The plastic industry thinks chemical recycling can help solve our plastic problems, but others disagree


Plastics recycling is failing. Globally, over 350 million metric tons of plastic are produced annually, but according to the OECD, only 14-18% of that is recycled. And now that China has stopped importing the world’s plastic waste, we’re being forced to deal with it domestically. 

The problem is, most plastics just aren’t recyclable. And even those that are degrade in quality each time they’re remade, meaning they’ll eventually end up in a landfill too. Many environmentalists say this means we need to stop plastics production at the source, and support bans or taxes on single-use plastics.

But plastic industry groups are betting big on a technology known as chemical recycling, which is supposed to break down any type of plastic into its raw components, and convert it into either fuel or plastic that’s as good a new.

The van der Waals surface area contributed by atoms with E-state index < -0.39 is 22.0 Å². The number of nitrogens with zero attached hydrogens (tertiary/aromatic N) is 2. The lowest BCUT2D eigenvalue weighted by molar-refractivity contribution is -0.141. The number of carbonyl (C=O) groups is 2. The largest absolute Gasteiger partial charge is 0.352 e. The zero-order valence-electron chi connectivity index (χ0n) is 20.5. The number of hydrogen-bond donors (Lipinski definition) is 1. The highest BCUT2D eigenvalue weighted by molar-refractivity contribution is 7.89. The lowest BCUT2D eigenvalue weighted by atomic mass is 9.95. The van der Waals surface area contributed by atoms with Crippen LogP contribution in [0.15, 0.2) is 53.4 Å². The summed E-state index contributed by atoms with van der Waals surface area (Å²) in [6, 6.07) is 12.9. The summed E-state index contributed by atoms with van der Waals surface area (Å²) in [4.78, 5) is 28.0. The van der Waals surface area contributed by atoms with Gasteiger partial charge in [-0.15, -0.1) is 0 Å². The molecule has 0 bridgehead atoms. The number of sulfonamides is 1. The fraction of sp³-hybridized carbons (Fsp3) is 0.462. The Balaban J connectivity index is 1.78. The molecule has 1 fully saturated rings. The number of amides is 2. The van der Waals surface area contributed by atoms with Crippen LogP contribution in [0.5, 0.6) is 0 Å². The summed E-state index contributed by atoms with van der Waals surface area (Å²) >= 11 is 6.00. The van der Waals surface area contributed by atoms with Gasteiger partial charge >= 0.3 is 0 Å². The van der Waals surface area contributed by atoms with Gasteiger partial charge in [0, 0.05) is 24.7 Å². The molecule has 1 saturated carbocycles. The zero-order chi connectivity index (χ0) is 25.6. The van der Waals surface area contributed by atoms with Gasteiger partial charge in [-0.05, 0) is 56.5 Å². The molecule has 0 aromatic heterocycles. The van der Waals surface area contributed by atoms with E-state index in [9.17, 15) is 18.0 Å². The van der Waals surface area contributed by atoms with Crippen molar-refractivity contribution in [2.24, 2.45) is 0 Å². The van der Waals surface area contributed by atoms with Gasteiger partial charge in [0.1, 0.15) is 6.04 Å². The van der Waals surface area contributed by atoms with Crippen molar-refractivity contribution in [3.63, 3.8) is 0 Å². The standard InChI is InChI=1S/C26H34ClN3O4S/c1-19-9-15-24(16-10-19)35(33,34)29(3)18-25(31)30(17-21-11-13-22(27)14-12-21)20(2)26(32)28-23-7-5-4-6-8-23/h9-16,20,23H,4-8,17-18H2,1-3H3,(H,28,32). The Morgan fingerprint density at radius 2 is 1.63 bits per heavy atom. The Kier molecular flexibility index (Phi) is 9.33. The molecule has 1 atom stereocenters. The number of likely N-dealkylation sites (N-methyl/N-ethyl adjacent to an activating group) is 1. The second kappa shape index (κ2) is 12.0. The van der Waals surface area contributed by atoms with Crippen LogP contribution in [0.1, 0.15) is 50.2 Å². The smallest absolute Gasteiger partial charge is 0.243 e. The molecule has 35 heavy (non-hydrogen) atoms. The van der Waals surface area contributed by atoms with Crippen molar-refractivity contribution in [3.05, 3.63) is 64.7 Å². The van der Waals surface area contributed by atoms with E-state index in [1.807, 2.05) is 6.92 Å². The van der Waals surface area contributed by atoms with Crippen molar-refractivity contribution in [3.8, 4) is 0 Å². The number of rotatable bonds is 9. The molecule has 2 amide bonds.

A number of companies like Brightmark, Plastic Energy, and Agilyx now say they’re ready to deploy this technology on a larger scale than ever before. But skepticism abounds, as environmental groups express doubt about the tech’s economic feasibility, capacity to further scale up, and carbon footprint. 

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